Population economics studies how demographic variables such as fertility and mortality respond to economic incentives and affect the economic development of societies. The population of a country changes very slowly over time: most of the people who will populate a given territory next year are already alive this year. However, despite slow dynamics and high predictability in the short- medium run, the effect of population on the economic outcomes are far from negligible. On the contrary, as time passes, changes in the population size and composition have dramatic effects. In some sense, as formulated by Pearce (2010):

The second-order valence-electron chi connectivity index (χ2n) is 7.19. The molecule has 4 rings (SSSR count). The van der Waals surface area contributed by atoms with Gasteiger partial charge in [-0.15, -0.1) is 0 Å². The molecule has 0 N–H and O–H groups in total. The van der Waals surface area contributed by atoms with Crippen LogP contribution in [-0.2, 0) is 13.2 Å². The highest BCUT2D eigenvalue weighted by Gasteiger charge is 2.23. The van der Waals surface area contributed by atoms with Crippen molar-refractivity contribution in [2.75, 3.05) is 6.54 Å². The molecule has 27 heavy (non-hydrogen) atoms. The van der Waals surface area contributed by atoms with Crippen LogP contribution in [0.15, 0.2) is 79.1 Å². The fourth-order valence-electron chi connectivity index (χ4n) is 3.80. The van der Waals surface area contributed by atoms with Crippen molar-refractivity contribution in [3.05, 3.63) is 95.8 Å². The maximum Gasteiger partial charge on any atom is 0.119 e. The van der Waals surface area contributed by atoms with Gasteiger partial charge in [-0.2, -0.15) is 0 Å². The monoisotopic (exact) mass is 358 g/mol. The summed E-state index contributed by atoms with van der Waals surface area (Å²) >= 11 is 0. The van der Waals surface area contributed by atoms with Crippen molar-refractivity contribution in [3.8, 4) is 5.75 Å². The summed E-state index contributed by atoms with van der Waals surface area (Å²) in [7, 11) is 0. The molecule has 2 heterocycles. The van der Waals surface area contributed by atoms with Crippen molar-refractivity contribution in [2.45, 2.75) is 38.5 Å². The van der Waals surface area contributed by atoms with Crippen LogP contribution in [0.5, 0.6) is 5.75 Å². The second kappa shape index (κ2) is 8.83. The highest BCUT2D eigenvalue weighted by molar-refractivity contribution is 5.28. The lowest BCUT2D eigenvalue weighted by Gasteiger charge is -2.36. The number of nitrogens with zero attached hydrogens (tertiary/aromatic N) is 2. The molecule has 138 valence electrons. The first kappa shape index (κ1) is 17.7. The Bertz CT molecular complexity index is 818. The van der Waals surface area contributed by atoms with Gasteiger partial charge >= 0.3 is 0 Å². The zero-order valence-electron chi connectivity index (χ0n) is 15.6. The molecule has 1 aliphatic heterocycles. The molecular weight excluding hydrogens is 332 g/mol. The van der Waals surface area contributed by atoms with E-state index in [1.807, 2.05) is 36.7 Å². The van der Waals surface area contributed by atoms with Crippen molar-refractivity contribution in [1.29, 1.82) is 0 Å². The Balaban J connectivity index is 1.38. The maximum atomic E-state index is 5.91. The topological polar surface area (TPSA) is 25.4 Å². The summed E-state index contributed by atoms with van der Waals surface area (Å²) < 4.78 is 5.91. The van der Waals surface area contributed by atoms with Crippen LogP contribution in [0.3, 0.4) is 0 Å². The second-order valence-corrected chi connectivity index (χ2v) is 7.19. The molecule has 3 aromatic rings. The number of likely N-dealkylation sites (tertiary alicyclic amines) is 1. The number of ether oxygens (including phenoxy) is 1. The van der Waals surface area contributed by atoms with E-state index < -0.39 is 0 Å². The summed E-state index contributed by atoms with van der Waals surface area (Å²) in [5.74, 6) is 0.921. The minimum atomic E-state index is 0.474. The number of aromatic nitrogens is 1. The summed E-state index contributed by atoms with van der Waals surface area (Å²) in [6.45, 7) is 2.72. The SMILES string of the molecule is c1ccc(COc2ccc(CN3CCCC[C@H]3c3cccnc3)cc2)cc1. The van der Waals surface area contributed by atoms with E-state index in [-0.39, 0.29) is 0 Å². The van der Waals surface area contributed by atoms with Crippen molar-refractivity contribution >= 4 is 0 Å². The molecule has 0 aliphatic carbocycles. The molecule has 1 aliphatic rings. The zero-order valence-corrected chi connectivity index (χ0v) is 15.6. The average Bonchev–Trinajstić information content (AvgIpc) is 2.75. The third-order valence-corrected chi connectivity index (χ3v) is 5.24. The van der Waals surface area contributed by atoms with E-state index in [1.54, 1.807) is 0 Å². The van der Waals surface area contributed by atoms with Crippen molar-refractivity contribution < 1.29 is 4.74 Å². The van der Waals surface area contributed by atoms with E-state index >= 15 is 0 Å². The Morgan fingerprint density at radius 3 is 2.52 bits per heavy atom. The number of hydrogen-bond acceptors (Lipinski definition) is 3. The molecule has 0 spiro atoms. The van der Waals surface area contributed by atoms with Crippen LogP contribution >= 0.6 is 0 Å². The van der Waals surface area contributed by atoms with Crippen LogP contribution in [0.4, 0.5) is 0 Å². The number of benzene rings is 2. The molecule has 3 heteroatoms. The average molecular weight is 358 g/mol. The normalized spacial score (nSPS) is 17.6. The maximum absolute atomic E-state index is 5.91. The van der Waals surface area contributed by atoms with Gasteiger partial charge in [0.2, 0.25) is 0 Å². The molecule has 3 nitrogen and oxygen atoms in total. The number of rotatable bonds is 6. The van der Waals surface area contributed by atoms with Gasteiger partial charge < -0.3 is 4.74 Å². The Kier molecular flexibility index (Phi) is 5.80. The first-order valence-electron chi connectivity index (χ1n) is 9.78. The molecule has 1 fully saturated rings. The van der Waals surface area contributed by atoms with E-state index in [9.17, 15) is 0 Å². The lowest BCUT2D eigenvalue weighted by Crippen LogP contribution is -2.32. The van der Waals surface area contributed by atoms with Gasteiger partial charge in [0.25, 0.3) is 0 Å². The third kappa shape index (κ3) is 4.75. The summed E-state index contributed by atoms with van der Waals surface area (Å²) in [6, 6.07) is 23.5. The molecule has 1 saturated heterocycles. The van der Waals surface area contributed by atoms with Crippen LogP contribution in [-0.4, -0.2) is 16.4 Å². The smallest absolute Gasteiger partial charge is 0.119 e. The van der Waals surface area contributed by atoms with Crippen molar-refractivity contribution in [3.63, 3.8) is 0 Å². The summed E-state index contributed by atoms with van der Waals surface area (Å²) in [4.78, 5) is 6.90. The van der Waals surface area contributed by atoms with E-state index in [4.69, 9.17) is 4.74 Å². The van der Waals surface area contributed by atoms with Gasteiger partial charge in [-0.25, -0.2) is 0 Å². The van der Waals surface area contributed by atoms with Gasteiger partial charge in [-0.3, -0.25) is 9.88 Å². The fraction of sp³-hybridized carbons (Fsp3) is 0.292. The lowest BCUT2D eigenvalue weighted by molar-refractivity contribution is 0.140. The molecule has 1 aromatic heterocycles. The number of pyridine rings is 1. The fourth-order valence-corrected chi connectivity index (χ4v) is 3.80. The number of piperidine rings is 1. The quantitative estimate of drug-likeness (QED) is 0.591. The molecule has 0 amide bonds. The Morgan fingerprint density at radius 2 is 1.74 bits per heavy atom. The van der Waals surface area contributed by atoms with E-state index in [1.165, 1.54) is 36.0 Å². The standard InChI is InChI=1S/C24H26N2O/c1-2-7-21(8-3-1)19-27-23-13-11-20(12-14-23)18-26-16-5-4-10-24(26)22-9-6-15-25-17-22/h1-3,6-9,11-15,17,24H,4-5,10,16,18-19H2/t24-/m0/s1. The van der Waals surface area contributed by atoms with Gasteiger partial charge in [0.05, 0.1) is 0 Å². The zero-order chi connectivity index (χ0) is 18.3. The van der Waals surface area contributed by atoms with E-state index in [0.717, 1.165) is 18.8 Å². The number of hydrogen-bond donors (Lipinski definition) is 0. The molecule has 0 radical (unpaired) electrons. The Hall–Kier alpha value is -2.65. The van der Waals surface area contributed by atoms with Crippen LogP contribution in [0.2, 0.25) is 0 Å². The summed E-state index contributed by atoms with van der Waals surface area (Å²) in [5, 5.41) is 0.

Demography is destiny.
Population change depends on fertility, mortality, and migration. We focus on fertility, and, more precisely, on the relationship between fertility and resources (or income in a broad sense). Starting from the data, this relationship is characterized by four stylized facts:
Fact 1: In all species, when available resources are more abundant, reproduction increases. This is true for plants, animals, and humans before the Industrial Revolution.
Fact 2: Before the Industrial Revolution, the rich had more surviving children than the poor.
Fact 3: The transition from income stagnation to economic growth is accompanied by a demographic transition from high to low fertility.
Fact 4: Now, both within and across countries, the rich and educated households have fewer children than poor and unskilled households.
The first fact is well known from the biology literature. For humans, it was stressed by Malthus in his Essay on the Principle of Population (1798).